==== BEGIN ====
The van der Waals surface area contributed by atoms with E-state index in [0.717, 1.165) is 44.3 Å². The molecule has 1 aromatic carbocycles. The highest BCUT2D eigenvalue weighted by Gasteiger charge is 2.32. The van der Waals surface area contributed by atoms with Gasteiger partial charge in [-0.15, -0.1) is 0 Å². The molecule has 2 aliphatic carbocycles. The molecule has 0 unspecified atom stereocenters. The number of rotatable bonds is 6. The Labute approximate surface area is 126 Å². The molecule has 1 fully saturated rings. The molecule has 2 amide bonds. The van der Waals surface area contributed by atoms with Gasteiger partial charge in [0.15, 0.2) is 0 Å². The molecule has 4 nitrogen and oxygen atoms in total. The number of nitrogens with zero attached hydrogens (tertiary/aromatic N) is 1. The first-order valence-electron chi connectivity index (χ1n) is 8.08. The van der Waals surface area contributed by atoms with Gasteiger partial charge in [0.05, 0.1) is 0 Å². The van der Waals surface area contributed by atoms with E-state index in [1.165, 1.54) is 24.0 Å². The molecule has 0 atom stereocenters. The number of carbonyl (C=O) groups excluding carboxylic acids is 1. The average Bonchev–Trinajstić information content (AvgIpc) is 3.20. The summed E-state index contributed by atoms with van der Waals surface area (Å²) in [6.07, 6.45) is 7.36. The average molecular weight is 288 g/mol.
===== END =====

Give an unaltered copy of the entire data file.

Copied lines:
The van der Waals surface area contributed by atoms with E-state index in [0.717, 1.165) is 44.3 Å². The molecule has 1 aromatic carbocycles. The highest BCUT2D eigenvalue weighted by Gasteiger charge is 2.32. The van der Waals surface area contributed by atoms with Gasteiger partial charge in [-0.15, -0.1) is 0 Å². The molecule has 2 aliphatic carbocycles. The molecule has 0 unspecified atom stereocenters. The number of rotatable bonds is 6. The Labute approximate surface area is 126 Å². The molecule has 1 fully saturated rings. The molecule has 2 amide bonds. The van der Waals surface area contributed by atoms with Gasteiger partial charge in [0.15, 0.2) is 0 Å². The molecule has 4 nitrogen and oxygen atoms in total. The number of nitrogens with zero attached hydrogens (tertiary/aromatic N) is 1. The first-order valence-electron chi connectivity index (χ1n) is 8.08. The van der Waals surface area contributed by atoms with Gasteiger partial charge in [0.05, 0.1) is 0 Å². The van der Waals surface area contributed by atoms with E-state index in [1.165, 1.54) is 24.0 Å². The molecule has 0 atom stereocenters. The number of carbonyl (C=O) groups excluding carboxylic acids is 1. The average Bonchev–Trinajstić information content (AvgIpc) is 3.20. The summed E-state index contributed by atoms with van der Waals surface area (Å²) in [6.07, 6.45) is 7.36. The average molecular weight is 288 g/mol.